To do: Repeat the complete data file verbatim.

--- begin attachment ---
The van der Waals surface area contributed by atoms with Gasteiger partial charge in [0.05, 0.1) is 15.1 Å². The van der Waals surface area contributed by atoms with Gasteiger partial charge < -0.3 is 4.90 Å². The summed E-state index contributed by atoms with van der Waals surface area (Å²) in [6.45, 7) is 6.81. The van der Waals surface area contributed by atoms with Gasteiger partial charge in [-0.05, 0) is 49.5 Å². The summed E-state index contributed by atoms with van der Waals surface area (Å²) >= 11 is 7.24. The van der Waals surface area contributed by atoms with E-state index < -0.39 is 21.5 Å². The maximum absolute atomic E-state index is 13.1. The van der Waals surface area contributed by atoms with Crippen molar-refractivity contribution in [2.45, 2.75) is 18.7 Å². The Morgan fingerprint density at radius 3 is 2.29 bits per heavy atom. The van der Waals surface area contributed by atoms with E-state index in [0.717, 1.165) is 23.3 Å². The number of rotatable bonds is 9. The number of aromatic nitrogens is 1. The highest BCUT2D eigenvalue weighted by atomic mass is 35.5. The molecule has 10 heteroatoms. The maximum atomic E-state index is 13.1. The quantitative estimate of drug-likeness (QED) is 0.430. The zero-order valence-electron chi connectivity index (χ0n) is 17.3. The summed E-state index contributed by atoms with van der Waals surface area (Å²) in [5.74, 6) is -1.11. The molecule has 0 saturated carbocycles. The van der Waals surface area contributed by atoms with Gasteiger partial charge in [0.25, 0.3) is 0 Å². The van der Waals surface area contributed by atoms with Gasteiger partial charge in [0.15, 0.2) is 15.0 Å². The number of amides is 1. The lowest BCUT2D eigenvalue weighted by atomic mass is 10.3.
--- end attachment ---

The van der Waals surface area contributed by atoms with Gasteiger partial charge in [0.05, 0.1) is 15.1 Å². The van der Waals surface area contributed by atoms with Gasteiger partial charge < -0.3 is 4.90 Å². The summed E-state index contributed by atoms with van der Waals surface area (Å²) in [6.45, 7) is 6.81. The van der Waals surface area contributed by atoms with Gasteiger partial charge in [-0.05, 0) is 49.5 Å². The summed E-state index contributed by atoms with van der Waals surface area (Å²) >= 11 is 7.24. The van der Waals surface area contributed by atoms with E-state index < -0.39 is 21.5 Å². The maximum absolute atomic E-state index is 13.1. The van der Waals surface area contributed by atoms with Crippen molar-refractivity contribution in [2.45, 2.75) is 18.7 Å². The Morgan fingerprint density at radius 3 is 2.29 bits per heavy atom. The van der Waals surface area contributed by atoms with E-state index in [0.717, 1.165) is 23.3 Å². The number of rotatable bonds is 9. The number of aromatic nitrogens is 1. The highest BCUT2D eigenvalue weighted by atomic mass is 35.5. The molecule has 10 heteroatoms. The maximum atomic E-state index is 13.1. The quantitative estimate of drug-likeness (QED) is 0.430. The zero-order valence-electron chi connectivity index (χ0n) is 17.3. The summed E-state index contributed by atoms with van der Waals surface area (Å²) in [5.74, 6) is -1.11. The molecule has 0 saturated carbocycles. The van der Waals surface area contributed by atoms with Gasteiger partial charge in [0.25, 0.3) is 0 Å². The van der Waals surface area contributed by atoms with Gasteiger partial charge in [0.15, 0.2) is 15.0 Å². The number of amides is 1. The lowest BCUT2D eigenvalue weighted by atomic mass is 10.3.